Jesse James: con artist or emotionally arrested 7 yr old?

Filed under [ Parenting, Relationship ]

I am taking a little detour today from blogging about the parenting book to discuss my observations of the Jesse James Interview last night on Nightline.  Those of you who know me may be wondering what on earth am I doing discussing pop gossip?  It is so not my cup of tea.  And you’d be one hundred percent right.  But surprisingly Mr James’ interview, while sad to watch, was very interesting.

When I heard that he was going to be on Nightline, something inside me alerted me that I should stay up to watch it.  It was rather a weird impulse particularly since I knew almost nothing about this story other than that this guy cheated on Sandra Bullock, an actress I liked.  Yet I felt a strong push to watch the show, so I did.

As I was watching, I realized why I needed to see it.  In this interview, Mr James hit on so many of the issues I will be discussing in the parenting book.  He spoke of his childhood living with his father’s wrath and the sense of terror and fear that was coursing through his being most of his life.  He talked about being “A football star, bike builder, monster garage TV star, all that stuff is a huge smoke screen so people won’t see that I am a scared abused kid, a 7 yr old.”

He goes on to speak about his self destructive behaviors that included risk taking stunts and cheating on his “perfect wife” and destroying his “perfect marriage.”  All of these feelings and behaviors had arisen out of his childhood experiences of being terrorized and unloved.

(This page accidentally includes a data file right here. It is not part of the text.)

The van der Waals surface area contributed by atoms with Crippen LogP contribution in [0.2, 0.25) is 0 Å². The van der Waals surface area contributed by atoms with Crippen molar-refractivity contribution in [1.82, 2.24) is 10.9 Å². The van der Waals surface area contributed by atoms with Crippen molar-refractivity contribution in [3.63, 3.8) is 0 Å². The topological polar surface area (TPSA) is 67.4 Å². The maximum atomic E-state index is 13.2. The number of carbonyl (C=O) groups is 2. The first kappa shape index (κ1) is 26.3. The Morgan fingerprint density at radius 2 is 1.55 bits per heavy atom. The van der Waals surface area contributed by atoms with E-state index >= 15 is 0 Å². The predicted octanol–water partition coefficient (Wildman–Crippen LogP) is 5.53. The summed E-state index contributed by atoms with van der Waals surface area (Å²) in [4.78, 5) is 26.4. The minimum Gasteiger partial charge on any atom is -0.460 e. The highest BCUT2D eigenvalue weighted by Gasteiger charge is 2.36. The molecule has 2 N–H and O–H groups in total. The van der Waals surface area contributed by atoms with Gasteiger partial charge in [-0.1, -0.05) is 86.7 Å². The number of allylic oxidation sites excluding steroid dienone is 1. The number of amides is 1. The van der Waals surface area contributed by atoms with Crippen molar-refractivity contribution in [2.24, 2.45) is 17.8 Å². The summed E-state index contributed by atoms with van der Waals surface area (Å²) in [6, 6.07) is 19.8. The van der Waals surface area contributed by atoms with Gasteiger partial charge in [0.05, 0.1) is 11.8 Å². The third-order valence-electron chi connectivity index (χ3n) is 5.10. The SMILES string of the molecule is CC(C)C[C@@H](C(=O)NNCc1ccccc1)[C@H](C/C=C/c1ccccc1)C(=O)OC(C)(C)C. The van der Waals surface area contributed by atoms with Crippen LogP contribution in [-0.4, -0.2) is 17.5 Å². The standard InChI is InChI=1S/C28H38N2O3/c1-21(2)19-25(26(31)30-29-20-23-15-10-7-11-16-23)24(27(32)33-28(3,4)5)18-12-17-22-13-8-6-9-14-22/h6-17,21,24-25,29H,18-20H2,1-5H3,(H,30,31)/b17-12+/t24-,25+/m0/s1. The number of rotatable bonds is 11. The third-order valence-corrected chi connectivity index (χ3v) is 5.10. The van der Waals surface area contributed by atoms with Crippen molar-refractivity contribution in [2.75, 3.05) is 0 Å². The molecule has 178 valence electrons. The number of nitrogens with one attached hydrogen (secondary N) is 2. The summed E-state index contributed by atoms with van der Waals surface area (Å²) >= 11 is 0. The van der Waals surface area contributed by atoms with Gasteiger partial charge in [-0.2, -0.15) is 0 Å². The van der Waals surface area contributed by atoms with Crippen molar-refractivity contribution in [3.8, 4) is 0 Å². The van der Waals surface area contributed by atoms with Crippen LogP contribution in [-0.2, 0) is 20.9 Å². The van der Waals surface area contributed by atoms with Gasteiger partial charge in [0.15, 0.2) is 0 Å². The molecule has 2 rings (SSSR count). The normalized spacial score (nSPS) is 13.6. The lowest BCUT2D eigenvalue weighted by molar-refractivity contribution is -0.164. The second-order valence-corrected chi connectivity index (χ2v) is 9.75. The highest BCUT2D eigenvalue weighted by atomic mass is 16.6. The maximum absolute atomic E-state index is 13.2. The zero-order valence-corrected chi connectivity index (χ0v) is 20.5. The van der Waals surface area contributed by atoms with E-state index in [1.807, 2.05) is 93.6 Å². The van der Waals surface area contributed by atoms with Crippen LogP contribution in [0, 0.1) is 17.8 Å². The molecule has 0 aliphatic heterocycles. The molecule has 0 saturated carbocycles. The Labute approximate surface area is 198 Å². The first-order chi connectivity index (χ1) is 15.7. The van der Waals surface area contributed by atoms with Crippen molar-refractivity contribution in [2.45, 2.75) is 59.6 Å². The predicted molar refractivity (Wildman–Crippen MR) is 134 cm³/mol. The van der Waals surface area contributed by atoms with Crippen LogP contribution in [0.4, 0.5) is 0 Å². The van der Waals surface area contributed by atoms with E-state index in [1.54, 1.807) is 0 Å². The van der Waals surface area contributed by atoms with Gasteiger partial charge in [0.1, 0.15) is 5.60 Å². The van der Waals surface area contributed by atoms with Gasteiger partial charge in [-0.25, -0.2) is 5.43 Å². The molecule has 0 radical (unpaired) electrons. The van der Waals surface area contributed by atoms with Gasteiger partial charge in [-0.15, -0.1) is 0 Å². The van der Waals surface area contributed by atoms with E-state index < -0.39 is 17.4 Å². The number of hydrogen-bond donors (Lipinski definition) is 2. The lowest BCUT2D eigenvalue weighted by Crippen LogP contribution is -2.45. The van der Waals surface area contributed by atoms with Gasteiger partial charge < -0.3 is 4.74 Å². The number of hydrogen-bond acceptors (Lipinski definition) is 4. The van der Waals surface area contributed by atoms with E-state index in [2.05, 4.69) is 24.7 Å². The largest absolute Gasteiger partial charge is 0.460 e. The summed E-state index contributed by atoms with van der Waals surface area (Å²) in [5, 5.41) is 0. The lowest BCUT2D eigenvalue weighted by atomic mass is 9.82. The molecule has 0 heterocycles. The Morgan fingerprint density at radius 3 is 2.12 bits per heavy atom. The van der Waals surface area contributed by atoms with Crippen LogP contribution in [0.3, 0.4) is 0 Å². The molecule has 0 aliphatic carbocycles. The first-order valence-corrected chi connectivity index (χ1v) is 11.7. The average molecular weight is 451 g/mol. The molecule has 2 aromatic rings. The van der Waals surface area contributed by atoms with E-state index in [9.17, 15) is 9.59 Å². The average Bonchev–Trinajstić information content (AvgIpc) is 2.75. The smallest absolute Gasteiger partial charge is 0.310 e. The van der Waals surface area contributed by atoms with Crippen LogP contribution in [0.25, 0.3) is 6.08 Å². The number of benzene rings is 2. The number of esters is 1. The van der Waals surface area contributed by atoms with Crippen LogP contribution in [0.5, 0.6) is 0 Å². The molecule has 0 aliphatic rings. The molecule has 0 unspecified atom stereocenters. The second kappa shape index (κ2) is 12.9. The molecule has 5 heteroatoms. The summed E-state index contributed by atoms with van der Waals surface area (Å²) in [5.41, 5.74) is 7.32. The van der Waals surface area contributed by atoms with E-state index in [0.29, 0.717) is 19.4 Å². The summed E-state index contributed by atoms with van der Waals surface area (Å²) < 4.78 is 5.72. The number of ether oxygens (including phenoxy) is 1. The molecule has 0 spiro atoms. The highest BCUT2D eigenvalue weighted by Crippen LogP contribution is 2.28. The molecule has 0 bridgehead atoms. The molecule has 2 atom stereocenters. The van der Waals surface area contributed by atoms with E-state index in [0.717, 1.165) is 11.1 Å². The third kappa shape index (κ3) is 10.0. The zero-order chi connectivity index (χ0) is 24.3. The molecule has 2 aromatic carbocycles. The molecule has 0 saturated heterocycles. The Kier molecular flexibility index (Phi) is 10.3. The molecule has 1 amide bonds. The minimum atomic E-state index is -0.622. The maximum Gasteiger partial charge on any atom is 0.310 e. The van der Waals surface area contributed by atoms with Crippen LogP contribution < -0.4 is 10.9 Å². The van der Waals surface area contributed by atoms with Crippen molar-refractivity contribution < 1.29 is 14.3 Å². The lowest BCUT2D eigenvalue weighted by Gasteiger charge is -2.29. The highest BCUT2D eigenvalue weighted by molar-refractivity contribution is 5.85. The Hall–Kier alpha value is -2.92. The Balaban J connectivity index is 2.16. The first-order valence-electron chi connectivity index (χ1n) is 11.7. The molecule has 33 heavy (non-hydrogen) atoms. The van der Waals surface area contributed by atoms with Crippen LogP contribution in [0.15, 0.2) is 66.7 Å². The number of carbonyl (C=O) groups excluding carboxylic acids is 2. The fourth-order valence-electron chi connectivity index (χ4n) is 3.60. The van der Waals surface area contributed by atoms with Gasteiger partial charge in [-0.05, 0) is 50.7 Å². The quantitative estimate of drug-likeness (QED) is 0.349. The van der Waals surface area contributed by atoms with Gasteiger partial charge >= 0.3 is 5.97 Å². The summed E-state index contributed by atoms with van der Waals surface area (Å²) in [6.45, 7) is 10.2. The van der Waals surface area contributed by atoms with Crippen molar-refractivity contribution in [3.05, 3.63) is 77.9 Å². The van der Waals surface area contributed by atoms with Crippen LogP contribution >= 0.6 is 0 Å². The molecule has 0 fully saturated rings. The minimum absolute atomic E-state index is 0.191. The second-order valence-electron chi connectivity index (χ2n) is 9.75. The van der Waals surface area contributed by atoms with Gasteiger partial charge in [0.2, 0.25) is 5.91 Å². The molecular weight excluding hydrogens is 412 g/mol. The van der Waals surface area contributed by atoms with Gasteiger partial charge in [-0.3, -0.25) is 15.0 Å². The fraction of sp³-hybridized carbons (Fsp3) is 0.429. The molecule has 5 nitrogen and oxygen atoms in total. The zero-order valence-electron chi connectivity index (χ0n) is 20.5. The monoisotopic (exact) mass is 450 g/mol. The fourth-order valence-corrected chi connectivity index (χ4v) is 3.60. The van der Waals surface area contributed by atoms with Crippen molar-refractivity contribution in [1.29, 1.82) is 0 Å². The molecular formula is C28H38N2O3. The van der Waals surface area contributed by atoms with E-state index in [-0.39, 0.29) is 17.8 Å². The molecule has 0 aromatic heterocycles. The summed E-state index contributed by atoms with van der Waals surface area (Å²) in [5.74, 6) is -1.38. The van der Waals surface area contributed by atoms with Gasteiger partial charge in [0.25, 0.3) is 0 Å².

Some people may be skeptical of his motives and his authenticity in this interview.  For me it does not matter whether he is telling the truth or some other emotional issues had caused him to self destruct and take his family down with him.  The main issue I would like to point out and use as an illustration from this very public story is how on point he was when he spoke of the fraud that he had become in order to hide the frightened little child within him.

As a therapist and student of human behavior, I cannot tell you how many times I have seen this little child in the grown people in my life and my adult clients, many of whom are extremely successful and accomplished in the world.  The reality is most of us have a frightened little child operating inside of us.  And when this child’s fears and issues are not seen or dealt with directly, that child wreaks havoc in our lives.  We have all, to some extent or another, been hurt and frightened by our parents and the world around us when we were children.  Those memories are still deep within us and affect our lives in some major ways.

It is time for us to begin to examine our knee jerk need to judge our own and other people’s behaviors, and look deeper into what may be motivating them.  Most of our feelings and thoughts were programmed into us before we had much to say about it.  I am not suggesting that we should condone or accept destructive behaviors; I am declaring it is time for us to examine where they come from and seek the resources that are available to help us rewire.

It’s been over two thousand years since Jesus said, “He that is without sin among you, let him cast the first stone at her.”  It’s time we begin to heed these healing words.

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